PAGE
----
Let’s face it, poorly answered free response questions are hard on both teachers and students. Most students shudder at the thought of answering the free response questions in AP Macro because it requires them to gather all their knowledge AND apply it. When teachers see poorly answered FRQs, we typically ask ourselves where we went wrong.   


I will give them the “FRQ Rules of the Road” talk the first few times we work in groups to practice. These guidelines might seem like common sense, but you shouldn’t assume students automatically understand them. Remind students of these rules each time FRQs are practiced, allowing them to focus more on the content that needs to be answered. 


Here they are, in no particular order. 


  1. Read the question before answering. So often, students just jump right in.  And while that is admirable, it can be detrimental. One question may ask you to show a change on a previous graph or use information from another question. Reading before answering tends to slow the students down just enough to place the information where it is required. There’s a 10-minute reading window for a reason. I tell my students they should take advantage of that time and I assure them there will be plenty of time to answer the questions after they read. 
  1. Draw whatever formulas or charts you may need in a small corner of your paper after you have read and before you start answering the FRQ. For example, when working with the money multiplier, spending multiplier, or taxing multiplier, my students know to draw the chart they memorized or the formula to obtain the numbers before beginning the FRQ. It may take a moment or 2 more, but in the end, it is worth it to do it at the beginning because they aren’t trying to figure out what formula to use amid answering the FRQ.  
  1. Don’t try to fix the economy…just follow the directions. I have seen a few AP test FRQs where the writers began with a recession and asked the students to make it worse. After giving these practice questions the first time, most of my students didn’t do so well. It wasn’t until the 2nd time that I realized that all my students wanted to do was to fix the economy and they couldn’t wrap their heads around what the question was asking them to do. Now that I remind them to follow directions, they fare much better on questions of this nature.  
  1. Identify where the actual answer is. So many times, students are asked to calculate an answer, yet don’t make it clear where the outcome of that calculation is. I ask my students to draw a box around the answer. This helps the person grading (whether it is the teacher or a peer) to see where the actual answer is and not confuse the answer with the calculations. 
  1. Show your calculations whether or not they ask to show your work. This requires the students to slow down a little and make their calculations clear on their answer sheet. If an answer is wrong, the person grading can see where they went wrong and really show them how to fix it.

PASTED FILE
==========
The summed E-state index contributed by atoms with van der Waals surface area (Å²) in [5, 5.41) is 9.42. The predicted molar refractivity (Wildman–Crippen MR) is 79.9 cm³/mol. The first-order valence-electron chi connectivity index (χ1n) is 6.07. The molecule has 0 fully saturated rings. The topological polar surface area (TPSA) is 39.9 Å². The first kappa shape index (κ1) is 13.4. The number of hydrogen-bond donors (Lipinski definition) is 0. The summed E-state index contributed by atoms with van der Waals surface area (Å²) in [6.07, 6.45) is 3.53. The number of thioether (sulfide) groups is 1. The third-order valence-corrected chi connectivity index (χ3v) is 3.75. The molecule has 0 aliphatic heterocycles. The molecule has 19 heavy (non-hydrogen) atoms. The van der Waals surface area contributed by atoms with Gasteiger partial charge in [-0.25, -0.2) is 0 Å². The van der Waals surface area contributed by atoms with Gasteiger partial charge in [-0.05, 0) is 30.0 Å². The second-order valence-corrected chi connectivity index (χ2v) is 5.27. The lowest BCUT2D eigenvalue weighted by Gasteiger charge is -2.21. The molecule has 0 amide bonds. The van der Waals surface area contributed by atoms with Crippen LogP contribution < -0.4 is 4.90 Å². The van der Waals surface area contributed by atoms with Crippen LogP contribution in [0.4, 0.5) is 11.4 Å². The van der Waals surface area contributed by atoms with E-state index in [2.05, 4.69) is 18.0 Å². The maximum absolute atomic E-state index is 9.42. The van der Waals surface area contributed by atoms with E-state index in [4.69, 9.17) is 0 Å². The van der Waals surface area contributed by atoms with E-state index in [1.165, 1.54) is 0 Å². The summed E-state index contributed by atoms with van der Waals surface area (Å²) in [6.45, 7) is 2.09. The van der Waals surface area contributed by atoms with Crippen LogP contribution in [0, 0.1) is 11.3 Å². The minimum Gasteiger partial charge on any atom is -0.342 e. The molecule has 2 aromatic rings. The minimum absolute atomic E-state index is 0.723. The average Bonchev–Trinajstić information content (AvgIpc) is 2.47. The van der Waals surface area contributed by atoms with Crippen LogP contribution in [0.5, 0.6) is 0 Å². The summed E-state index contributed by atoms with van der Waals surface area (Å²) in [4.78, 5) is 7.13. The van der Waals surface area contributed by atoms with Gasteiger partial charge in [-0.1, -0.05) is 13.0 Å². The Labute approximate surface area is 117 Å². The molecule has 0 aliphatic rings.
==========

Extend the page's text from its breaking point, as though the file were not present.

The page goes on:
1. DO NOT worry about how neat your lines on your graphs are. If I had a dime for every time my students try to pull out a ruler or even their school ID badge to draw their X and Y axes, I’d be rich. I remind them that while it is nice of them to try to be neat, no one cares how neat a three-inch line is. Spending energy on the labels is WAY more important.  
  1. No label, no credit. My students hear this over and over. And by the second free response questions that they do individually, they feel it. I have said it before, it may seem like tough love, but when you lose one whole point to an incorrectly labeled graph on the exam, it hurts. Especially where it could have been avoided. 
  1. Review your answer with the given FRQ before turning the assignment in. Students are very eager to submit their answers as if the first one done receives a trophy. I always tell them that there are no extra points for turning in the FRQ first and reinforce that thought by letting the timer run out regardless of if everyone is finished. 



The FRQs in AP Macroeconomics are a little challenging for students at the outset.  The first time we work on an FRQ I usually give them a short, 5 question FRQ, typically, something having to do with opportunity cost and terms of trade. When we do work on the first 2 or 3 free response questions, I try to make it less intimidating by putting the students in pairs or triads. This usually takes the pressure off and lets them dig in knowing that they can rely on each other. I don’t typically grade the first one or 2 FRQs that they do in groups unless it is for a “practice grade” where they know they must be engaged to receive a participation grade. As we move further into the course, I may pair them up using a more difficult FRQ for a grade but typically, this group scenario allows for less tension at the beginning.  


Taking the time to review the rules of the road for FRQ answering seems to help in a few areas. First, putting the rules out there removes the mundane remediation requirement of repeating these things and allows you, the teacher, to focus on content. Second, they create habitual behavior and a “practice like you play” mindset. Lastly, once these habits are put into place, students tend to feel more secure as they know what is expected from them every time. Do you have any “rules of the road” that you use? Drop them in the comment section below! I’d love to hear them!